Krister Holmberg reviews the book The Scientist and the Forger: Probing a Turbulent Art World by Jehane Ragai
In 2015, Jehane Ragai, Professor Emerita at the American University in Cairo, Egypt, published the book, The Scientist and the Forger, which was very well received and attracted attention from the art community, as well as from the general public interested in the topic. A second edition of The Scientist and the Forger has now been published. In fact, the new book is much more than an updated version of the first edition.
While the first edition had a focus on the analytical techniques used for detecting forgeries, the new edition puts more attention on the authentication process as such, involving not only scientific evidence but also art connoisseurs’ views and the provenance of the painting. In fact, with the analytical techniques now available, most “simple” forgeries can immediately be revealed, usually through detection of anachronistic pigments, as Ragai discusses in some detail in connection to a famous Jackson Pollock case.
Vermeer’s Saint Praxedis
A powerful tool of relatively recent origin is lead isotope ratio determination. This method is based on the fact that the metal lead, and consequently also the white pigment lead white made from it, consists of a number of isotopes and that the ratio between the isotopes varies depending on the origin. This means that the lead white used by an Italian painter in the 16th century has a different isotope ratio than that used by a Flemish painter from the same period.
This technique was used to prove that the painting Saint Praxedis had been painted by Vermeer and not by a Florentine artist, as had been claimed when the painting had been on display at the Metropolitan Museum of Art, New York, USA, in 1969.
Leonardo’s Mona Lisa
Sometimes, however, science alone cannot give a decisive answer. A well-known example is Leonardo’s Mona Lisa. There exist at least three very similar paintings, the ones in the Louvre, Paris, France, and the Prado, Madrid, Spain, museums, as well as the so-called Isleworth Mona Lisa, which is owned by a consortium and deposited in the vault of a Swiss bank.
Careful analysis of the pigments and binders of the paintings did not reveal any anachronistic elements. All three artworks seem to be from the same time and all could well have been painted by Leonardo. Science alone could not tell that any of them is a fake and the answer to the question which is the real Leonardo Mona Lisa must be based on the opinion of experts on Leonardo. Such a judgment is based on details such as brushwork and coloring scheme, but also on very subjective views related to the “soul” of the painting. There now seems to be a consensus with respect to the Louvre and the Prado paintings that the Louvre version is by Leonardo’s hands, whereas the one in the Prado museum is a copy painted in tandem with the one now in the Louvre. Everyone realizes how difficult such judgments must be.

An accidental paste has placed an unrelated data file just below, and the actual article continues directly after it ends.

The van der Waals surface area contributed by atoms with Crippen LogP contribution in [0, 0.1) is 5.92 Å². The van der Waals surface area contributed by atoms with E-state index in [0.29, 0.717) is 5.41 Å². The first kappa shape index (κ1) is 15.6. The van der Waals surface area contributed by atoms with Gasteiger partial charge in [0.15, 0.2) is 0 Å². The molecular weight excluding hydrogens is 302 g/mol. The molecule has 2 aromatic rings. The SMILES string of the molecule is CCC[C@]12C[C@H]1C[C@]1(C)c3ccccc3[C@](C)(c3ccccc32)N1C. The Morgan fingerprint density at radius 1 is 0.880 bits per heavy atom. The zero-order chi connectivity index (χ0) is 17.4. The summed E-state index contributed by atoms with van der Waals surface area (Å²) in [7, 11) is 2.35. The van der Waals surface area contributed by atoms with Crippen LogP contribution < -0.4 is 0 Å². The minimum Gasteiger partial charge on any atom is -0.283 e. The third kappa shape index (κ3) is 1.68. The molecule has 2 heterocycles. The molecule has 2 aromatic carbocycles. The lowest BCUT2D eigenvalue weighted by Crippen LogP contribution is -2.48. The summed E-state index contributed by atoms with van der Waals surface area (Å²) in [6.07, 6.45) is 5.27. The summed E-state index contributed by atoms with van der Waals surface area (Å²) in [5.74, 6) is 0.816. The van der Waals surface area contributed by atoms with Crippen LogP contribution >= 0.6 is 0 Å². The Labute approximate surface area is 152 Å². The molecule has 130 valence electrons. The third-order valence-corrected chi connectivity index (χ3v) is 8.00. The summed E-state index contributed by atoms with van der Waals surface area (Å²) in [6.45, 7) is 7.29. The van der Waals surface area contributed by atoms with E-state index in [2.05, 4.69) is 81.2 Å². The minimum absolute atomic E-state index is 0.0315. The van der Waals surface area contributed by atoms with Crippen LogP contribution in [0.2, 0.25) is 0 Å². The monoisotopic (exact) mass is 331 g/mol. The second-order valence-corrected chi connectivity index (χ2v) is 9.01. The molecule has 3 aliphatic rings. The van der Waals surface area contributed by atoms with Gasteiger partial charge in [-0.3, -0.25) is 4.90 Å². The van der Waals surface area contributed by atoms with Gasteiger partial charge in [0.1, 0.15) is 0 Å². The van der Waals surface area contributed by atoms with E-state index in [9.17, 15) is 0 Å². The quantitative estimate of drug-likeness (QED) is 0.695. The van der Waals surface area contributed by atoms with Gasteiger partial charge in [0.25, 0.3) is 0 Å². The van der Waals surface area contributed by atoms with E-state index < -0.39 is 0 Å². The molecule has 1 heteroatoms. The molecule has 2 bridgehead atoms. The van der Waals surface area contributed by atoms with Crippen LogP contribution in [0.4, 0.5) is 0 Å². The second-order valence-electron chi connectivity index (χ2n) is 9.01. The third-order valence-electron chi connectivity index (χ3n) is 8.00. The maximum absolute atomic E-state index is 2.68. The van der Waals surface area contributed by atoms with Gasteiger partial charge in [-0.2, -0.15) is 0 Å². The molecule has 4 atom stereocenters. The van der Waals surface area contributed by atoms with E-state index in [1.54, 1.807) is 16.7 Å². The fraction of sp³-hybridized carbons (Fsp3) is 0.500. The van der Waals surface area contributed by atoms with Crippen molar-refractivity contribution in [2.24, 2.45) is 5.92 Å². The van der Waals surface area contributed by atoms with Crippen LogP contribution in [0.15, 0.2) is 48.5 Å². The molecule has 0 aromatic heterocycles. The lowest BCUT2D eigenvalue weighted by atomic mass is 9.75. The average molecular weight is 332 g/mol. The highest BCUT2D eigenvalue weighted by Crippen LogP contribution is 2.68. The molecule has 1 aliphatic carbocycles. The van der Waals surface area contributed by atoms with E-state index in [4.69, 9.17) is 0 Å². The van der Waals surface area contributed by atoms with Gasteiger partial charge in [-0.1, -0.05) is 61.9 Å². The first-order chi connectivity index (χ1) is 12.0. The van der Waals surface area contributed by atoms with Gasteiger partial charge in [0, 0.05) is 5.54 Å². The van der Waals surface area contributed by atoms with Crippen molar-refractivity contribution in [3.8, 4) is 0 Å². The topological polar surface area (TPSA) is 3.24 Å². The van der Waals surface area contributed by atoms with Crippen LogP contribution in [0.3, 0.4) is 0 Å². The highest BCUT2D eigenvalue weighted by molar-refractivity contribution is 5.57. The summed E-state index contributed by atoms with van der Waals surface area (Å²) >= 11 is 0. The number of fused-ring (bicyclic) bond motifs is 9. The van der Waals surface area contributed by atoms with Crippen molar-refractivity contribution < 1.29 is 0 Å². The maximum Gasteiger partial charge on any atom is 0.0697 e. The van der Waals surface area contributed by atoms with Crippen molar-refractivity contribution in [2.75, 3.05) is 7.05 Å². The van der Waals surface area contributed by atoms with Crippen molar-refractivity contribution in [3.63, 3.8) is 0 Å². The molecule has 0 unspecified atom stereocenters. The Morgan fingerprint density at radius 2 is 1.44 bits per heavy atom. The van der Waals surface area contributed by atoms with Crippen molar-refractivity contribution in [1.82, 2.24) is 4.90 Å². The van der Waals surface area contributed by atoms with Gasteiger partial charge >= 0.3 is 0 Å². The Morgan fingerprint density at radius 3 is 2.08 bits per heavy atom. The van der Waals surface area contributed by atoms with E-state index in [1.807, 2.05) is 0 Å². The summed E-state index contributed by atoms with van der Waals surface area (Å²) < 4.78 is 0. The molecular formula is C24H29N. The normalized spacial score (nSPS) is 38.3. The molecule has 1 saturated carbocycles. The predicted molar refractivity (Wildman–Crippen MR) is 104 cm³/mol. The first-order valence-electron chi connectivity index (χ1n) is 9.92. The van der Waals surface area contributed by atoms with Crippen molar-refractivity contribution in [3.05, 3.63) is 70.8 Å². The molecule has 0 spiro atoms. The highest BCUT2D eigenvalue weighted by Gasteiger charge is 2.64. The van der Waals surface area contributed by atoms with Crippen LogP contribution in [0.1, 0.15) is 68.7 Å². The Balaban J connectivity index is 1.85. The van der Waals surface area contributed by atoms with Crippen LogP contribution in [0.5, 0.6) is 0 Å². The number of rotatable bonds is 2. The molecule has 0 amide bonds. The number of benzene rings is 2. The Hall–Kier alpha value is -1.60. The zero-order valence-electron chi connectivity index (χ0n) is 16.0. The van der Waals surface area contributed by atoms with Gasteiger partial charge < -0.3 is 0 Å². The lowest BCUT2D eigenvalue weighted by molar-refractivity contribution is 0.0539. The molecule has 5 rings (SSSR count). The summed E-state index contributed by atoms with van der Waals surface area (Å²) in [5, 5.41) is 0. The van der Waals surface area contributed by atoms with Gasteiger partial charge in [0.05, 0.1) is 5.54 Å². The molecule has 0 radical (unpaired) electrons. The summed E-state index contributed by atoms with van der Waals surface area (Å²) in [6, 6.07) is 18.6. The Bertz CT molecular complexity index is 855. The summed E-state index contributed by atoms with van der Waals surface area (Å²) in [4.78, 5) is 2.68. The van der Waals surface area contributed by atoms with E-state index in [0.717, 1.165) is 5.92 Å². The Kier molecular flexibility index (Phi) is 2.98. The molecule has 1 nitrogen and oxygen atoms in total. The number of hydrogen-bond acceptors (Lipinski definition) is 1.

Caravaggio’s The Cardsharp
There are examples of so-called autograph replicas, which are copies painted by the artist himself. Is such a copy less valuable than the original? Ragai gives a fascinating example of this.
There is a famous painting by Caravaggio from 1595 called The Cardsharps, which is in the Kimbell Art Museum in Texas, USA. Recently, a painting very similar to the Kimbell Cardsharps appeared on the market. Sotheby’s had stated at an auction in 2006 that it was a 17th-century copy of the original artwork. One year later, it was claimed by a leading Caravaggio expert that the painting was, in fact, an autograph replica. The person who sold the painting in the belief that it was a copy subsequently sued Sotheby’s.
Gauguin’s Vase de Fleurs (Lilas)
A solid provenance is a very strong piece of evidence that the painting is not a fraud. However, certificates with provenances can also be forgeries or real certificates may be used to create forgeries. In her book, Ragai gives fascinating accounts of how imaginative such transactions can be.
An example is the American art dealer who bought authentic paintings of modern art masters such as Gaugin and Chagall, which came with legitimate letters of authenticity. He then hired artists to make copies of the paintings and the copies were sold with the original authenticity letter attached. Next, he brought the original painting to a renowned expert and asked for a letter of authenticity. Then he had a new copy of that painting made, etc. The forgery was revealed in 2000 when in Christie’s and Sotheby’s Spring catalogs two identical Gauguin paintings appeared.
Art forgery is an industry that is growing in size with the increasing value of fine art. Jehane Ragai’s new book is highly recommended for those who want an insight into this obscure but fascinating field.
The Scientist and the Forger: Probing a Turbulent Art World,
Krister Holmberg is the former President of the Royal Society of Arts and Sciences in Gothenburg, Sweden, Member of the Royal Swedish Academy of Sciences, and of the Royal Swedish Academy of Engineering Sciences.
Also of Interest
- Review of the Second Edition of The Scientist and the Forger A Book by Jehane Ragai,
Bengt Norden (Professor; Chemistry and Chemical Engineering, Physical Chemistry; Member of the Royal Swedish Academy of Sciences)
Art & Museum Magazine 2018, pages 49–49.